That's like two outings worth of walks for newly acquired Armando Benitez , who came on in the eighth and immediately made things interesting. Benitez walked the Indians' #9 hitter Jhonny Peralta in a 10-pitch at-bat. Todd Zeile bailed him out by turning a nifty 3-6-3 DP, but the pitcher couldn't deal with all this help. He gave up a single to Casey Blake and then a four-pitch walk to Gerut, at which point Joe Torre had seen enough. Mariano Rivera came on to retire Bradley on his first pitch — another fly ball to Mondesi. Bolstered by another run in the bottom of the eighth, Mo worked a perfect ninth, striking out two and nailing down the win.

Prior to the game, the Yanks held their annual Old-Timers' Day. With player introductions that lasted nearly as long as the game itself, the two squads of former Yankees (both wearing pinstripes) nevertheless squeezed in a 3 1/2 inning game, with Gene Michael's Bombers topping Clete Boyer's Pinstripes 4-1. On hand were five Yankee Hall of Famers: Phil Rizzuto, Whitey Ford, Yogi Berra, Dave Winfield, and, of course, Reggie Jackson. On paper, the Bombers had the better squad, with a Don Mattingly-Jackson-Winfield heart of the order (compared to Cliff Johnson-Mike Pagliarulo-Mike Hegan? You gotta be kidding...). Mattingly drew the biggest cheers of the day, but Jackson provided the best moment, with an inside-the-park homer that drew more resemblance from a Little League hit than from any of Jackson's 563 big-league blasts. Reggie's shot sailed over the head of centerfielder Duke Sims, who butchered things once he reached the ball. Jackson, stopping at third, reaccelerated and sailed home. The crowd ate all of this up, chanting "Reg-gie! Reg-gie!" as they gave him a standing ovation.

The Bombers scored had scored three runs in the prior inning, on a somewhat contrived matchup. Mike Torrez, who had already pitched for the Bombers, came on for the Pinstripes to face Bucky Dent with the bases loaded as the Jumbotron showed Dent's famous 1978 blast. Dent poked a scorcher down the third-base line to score two runs, and then Michael, the Stick himself, drove in one more.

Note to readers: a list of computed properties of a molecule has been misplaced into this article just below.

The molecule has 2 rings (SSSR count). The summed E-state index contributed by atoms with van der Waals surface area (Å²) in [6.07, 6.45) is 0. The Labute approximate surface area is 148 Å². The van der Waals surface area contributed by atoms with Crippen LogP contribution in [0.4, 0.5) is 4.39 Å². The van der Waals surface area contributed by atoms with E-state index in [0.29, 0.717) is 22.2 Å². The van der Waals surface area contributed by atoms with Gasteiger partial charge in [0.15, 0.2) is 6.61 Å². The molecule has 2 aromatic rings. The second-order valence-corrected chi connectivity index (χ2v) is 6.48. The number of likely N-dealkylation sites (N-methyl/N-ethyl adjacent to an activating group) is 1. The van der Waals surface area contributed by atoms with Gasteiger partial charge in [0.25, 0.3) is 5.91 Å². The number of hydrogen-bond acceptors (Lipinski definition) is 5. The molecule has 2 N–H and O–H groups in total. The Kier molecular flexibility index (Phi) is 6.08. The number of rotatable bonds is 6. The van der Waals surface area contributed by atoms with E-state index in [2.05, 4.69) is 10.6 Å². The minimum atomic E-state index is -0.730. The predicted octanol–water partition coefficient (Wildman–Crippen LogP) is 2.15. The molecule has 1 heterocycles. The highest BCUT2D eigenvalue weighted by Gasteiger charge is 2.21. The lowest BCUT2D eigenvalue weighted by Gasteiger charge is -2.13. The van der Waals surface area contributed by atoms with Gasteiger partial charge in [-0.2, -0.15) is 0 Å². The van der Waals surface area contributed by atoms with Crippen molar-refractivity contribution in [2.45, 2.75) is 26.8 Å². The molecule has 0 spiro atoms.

Rules were something of an afterthought in this game, with each team shuttling pitchers in and out every third of an inning and taking multiple turns (I know, because I was probably the only idiot in the ballpark trying to keep score). Besides the Torrez-Dent contrivance, the most intriguing matchup was Jim Bouton retiring Reggie in the first with two men on base, though the Bulldog slipped on his way to the bag. Also of note was former Yankee reliever Ryne Duren making a cameo appearance. The coke-bottle-lensed pitcher came in to throw his trademark warmup toss to the backstop, much to the delight of the crowd, before yielding the mound to Stan Bahnsen.

The game featured several Torre-era Yanks, including Luis Sojo (who drove in the Stripes' only run), Wade Boggs, and Jim Leyritz (who's looking for a return to the majors. Also playing were three of Torre's coaches: Lee Mazzilli, Mel Stottlemyre, and Willie Randolph, who made several shining plays at second base. The guy can still pick it.

Final Score: Yanks 7, Indians 4. Four and a half hours of baseball, one Reggie Jackson "homer," one Bulldog sighting, and one three-run single. BOX SCORE